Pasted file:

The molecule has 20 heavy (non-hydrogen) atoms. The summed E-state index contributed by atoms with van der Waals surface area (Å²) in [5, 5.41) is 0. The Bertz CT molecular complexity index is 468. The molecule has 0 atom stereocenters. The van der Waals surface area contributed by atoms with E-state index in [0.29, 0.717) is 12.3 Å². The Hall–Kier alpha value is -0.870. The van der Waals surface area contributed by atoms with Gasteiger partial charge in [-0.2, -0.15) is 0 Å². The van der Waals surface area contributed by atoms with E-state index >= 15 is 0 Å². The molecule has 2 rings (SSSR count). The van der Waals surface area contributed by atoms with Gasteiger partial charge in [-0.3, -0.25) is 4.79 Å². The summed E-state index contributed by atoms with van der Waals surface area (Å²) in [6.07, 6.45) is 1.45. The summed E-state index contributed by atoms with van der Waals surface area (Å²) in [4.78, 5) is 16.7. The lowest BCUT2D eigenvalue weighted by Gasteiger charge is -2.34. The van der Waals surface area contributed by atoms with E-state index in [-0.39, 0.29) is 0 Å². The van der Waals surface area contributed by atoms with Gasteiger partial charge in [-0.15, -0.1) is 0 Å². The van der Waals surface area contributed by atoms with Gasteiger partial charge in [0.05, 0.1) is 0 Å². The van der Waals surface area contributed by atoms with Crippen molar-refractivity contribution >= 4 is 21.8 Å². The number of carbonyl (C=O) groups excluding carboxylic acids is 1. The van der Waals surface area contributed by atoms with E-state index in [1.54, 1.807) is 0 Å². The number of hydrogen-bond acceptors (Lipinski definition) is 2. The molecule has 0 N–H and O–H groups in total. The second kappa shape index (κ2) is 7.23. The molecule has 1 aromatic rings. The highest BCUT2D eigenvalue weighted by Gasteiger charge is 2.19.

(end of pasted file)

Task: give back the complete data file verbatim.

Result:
The molecule has 20 heavy (non-hydrogen) atoms. The summed E-state index contributed by atoms with van der Waals surface area (Å²) in [5, 5.41) is 0. The Bertz CT molecular complexity index is 468. The molecule has 0 atom stereocenters. The van der Waals surface area contributed by atoms with E-state index in [0.29, 0.717) is 12.3 Å². The Hall–Kier alpha value is -0.870. The van der Waals surface area contributed by atoms with Gasteiger partial charge in [-0.2, -0.15) is 0 Å². The van der Waals surface area contributed by atoms with E-state index >= 15 is 0 Å². The molecule has 2 rings (SSSR count). The van der Waals surface area contributed by atoms with Gasteiger partial charge in [-0.3, -0.25) is 4.79 Å². The summed E-state index contributed by atoms with van der Waals surface area (Å²) in [6.07, 6.45) is 1.45. The summed E-state index contributed by atoms with van der Waals surface area (Å²) in [4.78, 5) is 16.7. The lowest BCUT2D eigenvalue weighted by Gasteiger charge is -2.34. The van der Waals surface area contributed by atoms with E-state index in [-0.39, 0.29) is 0 Å². The van der Waals surface area contributed by atoms with Gasteiger partial charge in [-0.15, -0.1) is 0 Å². The van der Waals surface area contributed by atoms with Gasteiger partial charge in [0.05, 0.1) is 0 Å². The van der Waals surface area contributed by atoms with Crippen molar-refractivity contribution >= 4 is 21.8 Å². The number of carbonyl (C=O) groups excluding carboxylic acids is 1. The van der Waals surface area contributed by atoms with E-state index in [1.54, 1.807) is 0 Å². The number of hydrogen-bond acceptors (Lipinski definition) is 2. The molecule has 0 N–H and O–H groups in total. The second kappa shape index (κ2) is 7.23. The molecule has 1 aromatic rings. The highest BCUT2D eigenvalue weighted by Gasteiger charge is 2.19.